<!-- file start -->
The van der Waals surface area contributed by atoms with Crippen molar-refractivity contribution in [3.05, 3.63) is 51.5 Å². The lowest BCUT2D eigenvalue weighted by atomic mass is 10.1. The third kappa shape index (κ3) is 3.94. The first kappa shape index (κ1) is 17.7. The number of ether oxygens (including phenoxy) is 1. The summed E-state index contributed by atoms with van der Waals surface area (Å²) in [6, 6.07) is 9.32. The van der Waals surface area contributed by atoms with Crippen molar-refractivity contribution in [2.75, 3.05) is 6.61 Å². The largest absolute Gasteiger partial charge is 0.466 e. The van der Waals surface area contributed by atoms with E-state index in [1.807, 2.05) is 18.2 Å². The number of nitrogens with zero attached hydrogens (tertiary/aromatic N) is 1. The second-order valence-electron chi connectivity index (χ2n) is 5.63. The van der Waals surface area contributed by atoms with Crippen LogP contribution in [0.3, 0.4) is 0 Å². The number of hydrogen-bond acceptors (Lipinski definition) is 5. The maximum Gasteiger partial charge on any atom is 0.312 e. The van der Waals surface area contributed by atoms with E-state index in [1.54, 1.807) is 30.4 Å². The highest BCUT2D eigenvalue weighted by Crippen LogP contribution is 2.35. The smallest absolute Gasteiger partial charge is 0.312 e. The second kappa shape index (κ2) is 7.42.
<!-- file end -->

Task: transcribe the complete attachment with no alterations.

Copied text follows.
The van der Waals surface area contributed by atoms with Crippen molar-refractivity contribution in [3.05, 3.63) is 51.5 Å². The lowest BCUT2D eigenvalue weighted by atomic mass is 10.1. The third kappa shape index (κ3) is 3.94. The first kappa shape index (κ1) is 17.7. The number of ether oxygens (including phenoxy) is 1. The summed E-state index contributed by atoms with van der Waals surface area (Å²) in [6, 6.07) is 9.32. The van der Waals surface area contributed by atoms with Crippen molar-refractivity contribution in [2.75, 3.05) is 6.61 Å². The largest absolute Gasteiger partial charge is 0.466 e. The van der Waals surface area contributed by atoms with E-state index in [1.807, 2.05) is 18.2 Å². The number of nitrogens with zero attached hydrogens (tertiary/aromatic N) is 1. The second-order valence-electron chi connectivity index (χ2n) is 5.63. The van der Waals surface area contributed by atoms with Crippen LogP contribution in [0.3, 0.4) is 0 Å². The number of hydrogen-bond acceptors (Lipinski definition) is 5. The maximum Gasteiger partial charge on any atom is 0.312 e. The van der Waals surface area contributed by atoms with E-state index in [1.54, 1.807) is 30.4 Å². The highest BCUT2D eigenvalue weighted by Crippen LogP contribution is 2.35. The smallest absolute Gasteiger partial charge is 0.312 e. The second kappa shape index (κ2) is 7.42.